Constructing Taylor Series

The Taylor series for $f(x)$ at $x = c$ is

$$f(c) + f'(c)(x - c) + \dfrac{f''(c)}{2!}(x - c)^2 + \dfrac{f'''(c)}{3!}(x - c)^3 + \cdots = \sum_{n=0}^\infty \dfrac{f^{(n)}(c)}{n!}(x - c)^n.$$

(By convention, $f^{(0)} = f$ .) When $c =
   0$ , the series is called a Maclaurin series.

You can construct the series on the right provided that f is infinitely differentiable on an interval containing c. You already know how to determine the interval of convergence of the series. However, the fact that the series converges at x does not imply that the series converges to $f(x)$ .


Example. The function

$$f(x) = \cases{ e^{-1/x^2} & if $x \ne 0$ \cr 0 & if $x = 0$ \cr}$$

is infinitely differentiable everywhere. In particular, all the derivatives of f at 0 vanish, and the Maclaurin series for f is identically 0.

Hence, the Maclaurin series for f converges for all x, but only converges to $f(x)$ at $x = 0$ .


The following result ([1], page 418) gives a sufficient condition for the Taylor series of a function to converge to the function:

Theorem. Let $f(x)$ be infinitely differentiable on $a \le x \le b$ , and let $a \le c \le b$ . Suppose there is a constant M such that $|f^{(n)}(x)| \le M$ for all $n \ge 1$ , and for all x in $N
   \cap [a,b]$ , where N is a neighborhood of c. Then for all $x \in N
   \cap [a,b]$ ,

$$f(x) = \sum_{n=0}^\infty \dfrac{f^{(n)}(c)}{n!}(x - c)^n. \quad\halmos$$

In other words, under reasonable conditions:


Example. Find the first four nonzero terms and the general term of the Taylor series for $f(x) = e^x$ at $a = 0$ and at $a = 1$ by computing the derivatives of f.

$$f(x) = e^x, \quad f'(x) = e^x, \quad\hbox{and in general}\quad f^{(n)}(x) = e^x.$$

For $a = 0$ , $f^{(n)}(0) = e^0 =
   1$ for all n. The Taylor series at $a = 0$ is

$$f(x) = 1 + x + \dfrac{1}{2!}x^2 + \dfrac{1}{3!}x^3 + \cdots + \dfrac{1}{n!}x^n + \cdots .$$

For $a = 1$ , $f^{(n)}(1) = e^1 =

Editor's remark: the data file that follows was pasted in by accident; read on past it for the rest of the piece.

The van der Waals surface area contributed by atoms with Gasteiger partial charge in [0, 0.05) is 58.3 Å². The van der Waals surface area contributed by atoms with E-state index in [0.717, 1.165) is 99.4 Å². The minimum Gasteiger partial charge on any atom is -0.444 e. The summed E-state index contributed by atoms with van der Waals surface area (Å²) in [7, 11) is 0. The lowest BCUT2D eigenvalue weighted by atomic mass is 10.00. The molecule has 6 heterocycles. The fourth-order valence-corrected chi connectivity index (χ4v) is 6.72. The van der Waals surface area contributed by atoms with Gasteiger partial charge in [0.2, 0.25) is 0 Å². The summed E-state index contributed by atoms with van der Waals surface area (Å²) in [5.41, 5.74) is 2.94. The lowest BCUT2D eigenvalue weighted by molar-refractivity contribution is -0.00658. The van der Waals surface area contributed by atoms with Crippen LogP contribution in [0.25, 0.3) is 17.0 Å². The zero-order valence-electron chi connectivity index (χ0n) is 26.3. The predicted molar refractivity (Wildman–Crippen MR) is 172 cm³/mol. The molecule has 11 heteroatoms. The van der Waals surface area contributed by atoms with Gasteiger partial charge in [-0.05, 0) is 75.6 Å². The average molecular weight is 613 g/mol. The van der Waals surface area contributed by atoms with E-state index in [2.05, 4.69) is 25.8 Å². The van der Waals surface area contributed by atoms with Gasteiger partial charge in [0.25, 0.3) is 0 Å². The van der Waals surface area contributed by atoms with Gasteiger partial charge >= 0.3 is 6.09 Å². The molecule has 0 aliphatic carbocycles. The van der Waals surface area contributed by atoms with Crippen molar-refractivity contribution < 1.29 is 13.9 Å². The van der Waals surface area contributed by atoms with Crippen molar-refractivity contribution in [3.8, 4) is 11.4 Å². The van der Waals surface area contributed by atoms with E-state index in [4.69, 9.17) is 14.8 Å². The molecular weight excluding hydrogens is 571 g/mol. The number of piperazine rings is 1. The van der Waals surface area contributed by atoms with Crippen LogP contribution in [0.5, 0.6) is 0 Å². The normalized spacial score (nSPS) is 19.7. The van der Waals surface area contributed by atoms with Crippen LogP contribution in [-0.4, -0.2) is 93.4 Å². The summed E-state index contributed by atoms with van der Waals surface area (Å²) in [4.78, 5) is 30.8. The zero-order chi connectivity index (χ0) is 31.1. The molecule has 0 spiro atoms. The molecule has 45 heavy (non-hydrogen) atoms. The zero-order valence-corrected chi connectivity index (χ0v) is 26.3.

e$ for all n. The Taylor series at $a = 1$ is

$$f(x) = e + e(x - 1) + \dfrac{e}{2!}(x - 1)^2 + \dfrac{3}{3!}(x - 1)^3 + \cdots + \dfrac{1}{n!}(x - 1)^n + \cdots .\quad\halmos$$


Terminology. If you truncate the series after the $n^{\rm th}$ -degree term, what's left is the $n^{\rm th}$ - degree Taylor polynomial. For example, the third degree polynomial of $e^x$ at $a = 0$ is

$$p_3(x) = 1 + x + \dfrac{1}{2!}x^2 + \dfrac{1}{3!}x^3.$$

Note that the "n" here refers to the largest power of x, not the number of terms. For example, the Taylor series for $\dfrac{1}{1 - x^2}$ at $a = 0$ is

$$\dfrac{1}{1 - x^2} = 1 + x^2 + x^4 + \cdots + x^{2n} + \cdots.$$

The $2^{\rm nd}$ degree Taylor polynomial and the $3^{\rm rd}$ degree Taylor polynomial are equal:

$$p_2(x) = p_3(x) = 1 + x^2.\quad\halmos$$


Example. Find the $3^{\rm rd}$ degree Taylor polynomial for $f(x) = \tan x$ at $x =
   \dfrac{\pi}{4}$ .

$$f(x) = \tan x, \quad f'(x) = (\sec x)^2, \quad f''(x) = 2(\sec x)^2\tan x, \quad f'''(x) = 2(\sec x)^4 + 4(\sec x)^2(\tan x)^2.$$

Thus,

$$f\left(\dfrac{\pi}{4}\right) = 1, \quad f'\left(\dfrac{\pi}{4}\right) = 2, \quad f''\left(\dfrac{\pi}{4}\right) = 4, \quad f'''\left(\dfrac{\pi}{4}\right) = 16.$$

The $3^{\rm rd}$ degree Taylor polynomial is

$$p_3\left(x; \dfrac{\pi}{4}\right) = 1 + 2\left(x - \dfrac{\pi}{4}\right) + 2\left(x - \dfrac{\pi}{4}\right)^2 + \dfrac{8}{3}\left(x - \dfrac{\pi}{4}\right)^3.\quad\halmos$$


It's tedious to have to compute lots of derivatives, and in many cases you can derive a series from another, known series. Here are the series expansions for several important functions: